The power of social media continues to be questioned from small- to mid-sized businesses (SMB) to large global corporations. A recent example for those still contemplating the power of social media comes from The Gap.
In October, Gap introduced its new logo to the world via its Facebook Fan Page, likely trying to create buzz for the rebranding by leveraging social media as the news engine. Unfortunately, the response was not what they hoped for. Why were Facebook fans so upset by a logo change?
What went wrong?
Consumers have developed a stronger sense of loyalty and affiliations with companies via social media. No longer do consumers simply go to a store and buy something. When consumers begin connecting with brands on a personal level, their loyalty grows and in turn, they expect that company to reciprocate that loyalty. Gap changing their logo without engaging loyal customers first was the downfall in the end.
According to Emily Fredrix from the Associated Press, Gap North America president Marka Hansen said in a statement late Monday that the San Francisco-based company realized how much people liked the old logo after they put up the new one, a white background with black letters and a little blue box. She also says Gap didn't handle the change correctly and missed a chance to have shoppers offer input.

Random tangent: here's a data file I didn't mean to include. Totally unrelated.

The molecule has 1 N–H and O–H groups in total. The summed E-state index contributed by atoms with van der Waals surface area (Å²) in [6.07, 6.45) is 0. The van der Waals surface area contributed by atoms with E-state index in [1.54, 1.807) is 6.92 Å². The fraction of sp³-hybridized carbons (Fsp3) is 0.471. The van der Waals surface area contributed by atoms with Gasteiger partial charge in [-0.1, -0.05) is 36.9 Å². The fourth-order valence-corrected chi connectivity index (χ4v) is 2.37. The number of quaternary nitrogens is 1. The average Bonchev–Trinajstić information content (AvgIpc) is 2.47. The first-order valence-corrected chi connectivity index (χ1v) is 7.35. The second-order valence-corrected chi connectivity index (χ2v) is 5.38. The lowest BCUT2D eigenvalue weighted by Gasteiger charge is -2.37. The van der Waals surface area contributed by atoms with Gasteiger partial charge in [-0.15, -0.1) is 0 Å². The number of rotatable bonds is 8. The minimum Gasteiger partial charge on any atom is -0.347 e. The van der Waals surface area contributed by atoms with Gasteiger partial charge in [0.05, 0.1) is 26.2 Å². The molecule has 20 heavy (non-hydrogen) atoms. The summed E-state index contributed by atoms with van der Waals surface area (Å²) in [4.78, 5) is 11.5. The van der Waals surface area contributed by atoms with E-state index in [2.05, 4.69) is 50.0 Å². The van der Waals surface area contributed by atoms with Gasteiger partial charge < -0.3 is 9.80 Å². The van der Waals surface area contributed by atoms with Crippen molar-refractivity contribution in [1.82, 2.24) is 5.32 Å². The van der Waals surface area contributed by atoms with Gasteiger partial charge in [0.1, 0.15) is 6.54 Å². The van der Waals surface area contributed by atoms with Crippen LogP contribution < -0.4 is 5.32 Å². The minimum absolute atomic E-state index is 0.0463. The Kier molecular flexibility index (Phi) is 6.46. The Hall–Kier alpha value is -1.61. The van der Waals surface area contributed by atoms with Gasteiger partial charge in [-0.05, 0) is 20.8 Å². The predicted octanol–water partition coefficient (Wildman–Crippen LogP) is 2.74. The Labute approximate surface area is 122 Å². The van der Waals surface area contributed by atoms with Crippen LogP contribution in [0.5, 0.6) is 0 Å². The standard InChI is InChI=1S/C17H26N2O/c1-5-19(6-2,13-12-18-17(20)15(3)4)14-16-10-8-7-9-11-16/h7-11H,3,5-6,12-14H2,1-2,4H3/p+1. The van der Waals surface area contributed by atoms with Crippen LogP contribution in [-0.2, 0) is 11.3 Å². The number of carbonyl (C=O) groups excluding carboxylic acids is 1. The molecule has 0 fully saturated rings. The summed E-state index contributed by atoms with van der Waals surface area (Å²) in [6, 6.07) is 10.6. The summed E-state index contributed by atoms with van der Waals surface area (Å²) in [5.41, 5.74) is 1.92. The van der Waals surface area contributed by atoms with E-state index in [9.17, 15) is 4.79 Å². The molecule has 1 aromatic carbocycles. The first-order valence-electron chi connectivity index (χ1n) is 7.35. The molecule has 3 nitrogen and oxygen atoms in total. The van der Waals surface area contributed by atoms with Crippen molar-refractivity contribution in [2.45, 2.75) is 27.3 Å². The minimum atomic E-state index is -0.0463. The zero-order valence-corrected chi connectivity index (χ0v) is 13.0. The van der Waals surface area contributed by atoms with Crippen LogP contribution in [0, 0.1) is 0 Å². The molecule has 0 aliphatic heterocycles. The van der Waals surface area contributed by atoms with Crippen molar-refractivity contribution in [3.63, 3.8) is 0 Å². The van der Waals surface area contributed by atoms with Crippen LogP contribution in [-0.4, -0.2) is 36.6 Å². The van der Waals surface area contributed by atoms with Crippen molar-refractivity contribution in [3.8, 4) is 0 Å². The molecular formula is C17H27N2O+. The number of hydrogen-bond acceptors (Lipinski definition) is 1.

The Gap logo is classic and the company’s more than 700,000 fans were quick to tell Gap they didn’t want a change. Getting the opinion of its most loyal customers first would have likely saved the company a nice chunk of change when considering the cost of creating a new logo.
What Gap did right.
Gap reverted back to the old logo quickly. They immediately addressed the concerns of its fans, even asking for their input on how the logo could be better. While it seems like Gap is still interested in changing the logo a bit, they are certainly more aware that its customers need to be involved in the process. It may even help the brand as consumers see that Gap is a company that listens to its customers.
Social media lesson learned: your strongest brand advocates WANT to be involved. Bringing them in and asking them for their opinion in the beginning could save your company a lot of money and headaches.
— Deana Goodrich